When entering Korea Town Acid’s space, each corner of her studio and home gives you a glimpse into her detailed artistry. There are past posters of gigs she’s played, her vast array of equipment and her collection of vinyls that line her wall.
The vibrancy and lively nature of her space transfers into her sound: eclectic, experimental and, in every sense, encompasses who she is.
“I try to navigate the sound that really interacts with me, and a genuine magnetic pull to a certain song or artist,” she said. “I really try to go by intuition.”
Korea Town Acid, or KTA, has provided Toronto with her heterogeneous collections of sounds since 2009. The DJ has spun at venues such as Bambi’s, Standard Time, CODA alongside Pep Rally and Sub Division to name a few.
In many ways, KTA has Toronto nightlife wrapped around her finger as a must-see artist with her smooth yet hectic sounds. The JUNO-nominated artist has played beyond the city, with sets in New York, Montreal, Helsinki, Athens and Berlin.
Prior to meeting KTA in her apartment studio, I followed her sets over the course of a weekend. The first stop was at Bambi’s, where she played alongside dj kaspr for Nu-Position.
Bambi’s signature semi-pitch black interior contrasted her enigmatic set. With a mixture of deep house, jazz and grime, KTA was able to infuse genre-bending sounds that made the crowd move fluidly.
The next night, at Standard Time’s 12-hour party, KTA came on at 9 p.m. and brought the infusion of bossa nova, deep house and hip-hop in one space. At each venue, she donned her signature beanie, each different yet iconic nonetheless.
“The inspiration comes from everywhere, whether it be an unreleased track from a friend or a song I Shazamed in the Uber late at night,” she said.
Before she spun at MUTEK Montreal or played at NYC’s Bossa Nova Civic Club, she was a 12-year-old who had just moved to Canada from South Korea.
“I was always the kid buried in my headphones; it was always my alternative universe that was my security blanket,” she said
KTA spent her childhood listening to K-Pop and being influenced by artists such as Notorious B.I.G and TLC.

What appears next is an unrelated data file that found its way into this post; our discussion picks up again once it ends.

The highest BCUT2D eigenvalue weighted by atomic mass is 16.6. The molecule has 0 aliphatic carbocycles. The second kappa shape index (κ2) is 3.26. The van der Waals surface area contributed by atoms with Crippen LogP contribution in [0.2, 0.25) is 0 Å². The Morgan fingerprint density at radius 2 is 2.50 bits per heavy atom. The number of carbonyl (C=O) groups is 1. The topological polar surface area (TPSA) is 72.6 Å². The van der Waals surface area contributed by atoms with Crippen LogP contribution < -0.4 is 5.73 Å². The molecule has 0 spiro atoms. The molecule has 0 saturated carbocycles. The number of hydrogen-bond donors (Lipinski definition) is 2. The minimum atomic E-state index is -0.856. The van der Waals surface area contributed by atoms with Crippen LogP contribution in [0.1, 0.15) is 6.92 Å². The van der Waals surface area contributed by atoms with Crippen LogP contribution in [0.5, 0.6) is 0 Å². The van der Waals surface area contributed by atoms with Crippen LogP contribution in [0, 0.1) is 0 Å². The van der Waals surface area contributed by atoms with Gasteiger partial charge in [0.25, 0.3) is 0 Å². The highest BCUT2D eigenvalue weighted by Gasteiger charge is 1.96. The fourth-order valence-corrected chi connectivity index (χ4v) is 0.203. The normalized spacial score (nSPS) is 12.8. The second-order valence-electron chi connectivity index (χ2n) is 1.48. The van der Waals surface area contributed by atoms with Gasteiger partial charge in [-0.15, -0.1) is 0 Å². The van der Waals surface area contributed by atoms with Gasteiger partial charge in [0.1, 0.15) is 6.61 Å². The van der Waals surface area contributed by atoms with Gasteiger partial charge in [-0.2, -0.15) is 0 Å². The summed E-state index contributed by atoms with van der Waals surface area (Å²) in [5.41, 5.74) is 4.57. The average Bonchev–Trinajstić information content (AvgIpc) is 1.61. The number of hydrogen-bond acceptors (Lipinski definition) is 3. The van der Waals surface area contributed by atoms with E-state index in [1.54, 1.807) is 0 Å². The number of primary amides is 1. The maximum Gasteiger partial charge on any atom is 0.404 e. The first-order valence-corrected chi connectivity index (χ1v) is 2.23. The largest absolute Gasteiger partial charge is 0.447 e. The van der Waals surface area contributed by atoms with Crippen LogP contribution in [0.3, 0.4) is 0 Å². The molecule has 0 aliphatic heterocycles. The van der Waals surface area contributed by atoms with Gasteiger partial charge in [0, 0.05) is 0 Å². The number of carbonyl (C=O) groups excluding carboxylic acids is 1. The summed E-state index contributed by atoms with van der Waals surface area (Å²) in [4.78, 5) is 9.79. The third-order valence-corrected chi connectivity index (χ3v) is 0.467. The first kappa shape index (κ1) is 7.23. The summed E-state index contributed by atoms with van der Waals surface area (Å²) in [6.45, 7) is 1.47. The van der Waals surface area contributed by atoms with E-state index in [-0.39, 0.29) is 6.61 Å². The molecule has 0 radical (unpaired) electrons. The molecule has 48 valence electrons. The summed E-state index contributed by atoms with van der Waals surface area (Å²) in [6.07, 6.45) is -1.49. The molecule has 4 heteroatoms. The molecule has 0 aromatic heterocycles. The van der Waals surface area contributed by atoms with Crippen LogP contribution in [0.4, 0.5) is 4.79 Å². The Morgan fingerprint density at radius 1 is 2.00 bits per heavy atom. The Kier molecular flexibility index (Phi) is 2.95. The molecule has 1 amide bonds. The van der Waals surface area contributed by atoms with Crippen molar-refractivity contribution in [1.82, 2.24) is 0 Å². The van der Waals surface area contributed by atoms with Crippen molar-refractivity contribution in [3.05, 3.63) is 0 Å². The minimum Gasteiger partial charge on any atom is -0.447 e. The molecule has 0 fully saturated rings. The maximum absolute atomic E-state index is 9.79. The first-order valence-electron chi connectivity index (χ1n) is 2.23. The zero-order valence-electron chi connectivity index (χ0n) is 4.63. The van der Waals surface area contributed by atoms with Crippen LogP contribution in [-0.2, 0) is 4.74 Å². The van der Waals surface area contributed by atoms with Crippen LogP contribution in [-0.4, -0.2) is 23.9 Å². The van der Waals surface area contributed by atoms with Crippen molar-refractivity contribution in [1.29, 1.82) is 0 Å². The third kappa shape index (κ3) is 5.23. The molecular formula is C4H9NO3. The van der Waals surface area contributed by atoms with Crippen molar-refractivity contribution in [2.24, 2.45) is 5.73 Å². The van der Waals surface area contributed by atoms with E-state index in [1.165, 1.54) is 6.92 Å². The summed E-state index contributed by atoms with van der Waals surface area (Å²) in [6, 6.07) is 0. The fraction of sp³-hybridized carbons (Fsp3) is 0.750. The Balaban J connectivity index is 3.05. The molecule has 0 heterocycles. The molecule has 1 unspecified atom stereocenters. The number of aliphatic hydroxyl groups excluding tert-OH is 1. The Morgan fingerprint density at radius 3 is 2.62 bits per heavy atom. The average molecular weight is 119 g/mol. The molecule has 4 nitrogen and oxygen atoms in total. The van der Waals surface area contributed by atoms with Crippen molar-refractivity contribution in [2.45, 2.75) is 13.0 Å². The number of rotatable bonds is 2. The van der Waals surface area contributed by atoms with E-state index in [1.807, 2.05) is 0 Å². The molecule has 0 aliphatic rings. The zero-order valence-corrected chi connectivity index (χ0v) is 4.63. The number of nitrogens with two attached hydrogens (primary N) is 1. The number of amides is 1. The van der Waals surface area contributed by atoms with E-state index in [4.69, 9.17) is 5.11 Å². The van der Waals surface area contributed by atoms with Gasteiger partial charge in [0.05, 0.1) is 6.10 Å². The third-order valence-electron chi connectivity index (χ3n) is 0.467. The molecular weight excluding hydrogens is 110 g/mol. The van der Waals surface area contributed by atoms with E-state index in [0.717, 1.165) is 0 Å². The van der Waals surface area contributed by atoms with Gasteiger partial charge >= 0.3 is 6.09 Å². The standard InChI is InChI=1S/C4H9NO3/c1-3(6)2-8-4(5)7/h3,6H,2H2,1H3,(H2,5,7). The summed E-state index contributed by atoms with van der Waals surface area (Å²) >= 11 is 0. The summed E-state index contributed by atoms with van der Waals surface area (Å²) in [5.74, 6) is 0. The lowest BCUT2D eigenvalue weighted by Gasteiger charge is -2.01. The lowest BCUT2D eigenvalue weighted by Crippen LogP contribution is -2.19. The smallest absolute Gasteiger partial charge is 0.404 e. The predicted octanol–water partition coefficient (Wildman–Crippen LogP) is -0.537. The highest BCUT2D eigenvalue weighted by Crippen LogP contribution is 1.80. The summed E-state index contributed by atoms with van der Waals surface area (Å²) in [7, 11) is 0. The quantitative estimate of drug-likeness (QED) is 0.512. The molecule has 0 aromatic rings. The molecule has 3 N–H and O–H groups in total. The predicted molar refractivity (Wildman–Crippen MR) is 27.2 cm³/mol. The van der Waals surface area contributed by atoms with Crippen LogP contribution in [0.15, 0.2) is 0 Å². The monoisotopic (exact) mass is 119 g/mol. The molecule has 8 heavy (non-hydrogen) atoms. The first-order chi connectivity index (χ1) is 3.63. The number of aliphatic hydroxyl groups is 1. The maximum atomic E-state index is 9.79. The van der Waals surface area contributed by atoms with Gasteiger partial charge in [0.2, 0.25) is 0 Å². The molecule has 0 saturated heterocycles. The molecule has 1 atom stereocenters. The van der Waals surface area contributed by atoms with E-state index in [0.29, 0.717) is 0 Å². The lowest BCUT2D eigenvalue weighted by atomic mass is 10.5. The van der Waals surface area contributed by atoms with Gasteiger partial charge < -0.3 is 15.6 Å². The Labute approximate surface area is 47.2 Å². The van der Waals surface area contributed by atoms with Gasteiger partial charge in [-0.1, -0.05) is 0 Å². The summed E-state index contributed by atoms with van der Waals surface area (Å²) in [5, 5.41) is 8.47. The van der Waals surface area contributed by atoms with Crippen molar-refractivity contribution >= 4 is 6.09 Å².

“K-Pop’s influence back in the day was boom bap hip-hop and jack swing,” she says. “It’s influenced by North American hip-hop, and spending my childhood here there was no TikTok, YouTube or Instagram. It was MuchMusic.”
Throughout her childhood, KTA studied classical music and played piano, learning most of her skills through playing by ear. Describing herself as a ‘lazy perfectionist,’ KTA always knew she had a strong talent within her.
“One thing I know is that it surprises me that I left Korea so long ago but I’m still very attached to my motherland,” she said.
Her childhood influences are present in her past records, Mahogani Forest, Metamorphosis and Cosmos. She’s released a plethora of remixes alongside these records, including her recent upbeat mix ‘HypeBoy.‘
In her August record release, Elephant In The Room, KTA takes a different approach. KTA brings in more elements of glitchy dream-like sounds that emulate notes of underground electro-water tracks.
To the right of her vinyl collection sits the unwrapped record with a painting of an elephant standing still among low-rise buildings. Designed by artist Peter Chan, the elephant’s melancholic and halted nature presents the inspiration behind the album.
Elephant In The Room was born from a past relationship of co-dependency and her growth from it. The album itself is a journey through her process of healing.
“This album was written 11 months ago… it was a challenging time of personal growth,” she said.
Tracks like ‘Mirage’ and ‘Digital Detox’ featuring fast-paced sounds, resonating with the feeling of inner turmoil. Slower, softer sounds from the title track, ‘Elephant In The Room’, show the complex up-and-down nature of growing and learning.
For KTA, creating her ideas into a final product is a hyper-critical process.
“I want to do well, I want to be content with my sound,” she said. When asked what content meant to her, she shared that it meant being confident with what she’s presenting and being fully immersed in her sound.
For her future, KTA plans to spend the upcoming year travelling and focus on her next project. KTA will be performing her first gig of the year at the Paragon in Brooklyn to celebrate the Lunar New Year.
“I don’t think I’ve reached my contentment,” she said. “It’s always moving on, it’s always what’s next.”
As we ended the night, KTA sat in her studio and spoke about her future, she played an unreleased track and asked what it sounded like to me. From a listener’s perspective, KTA will always be a complex sound that many haven’t been able to perfect.
KTA finds perfection in the mess.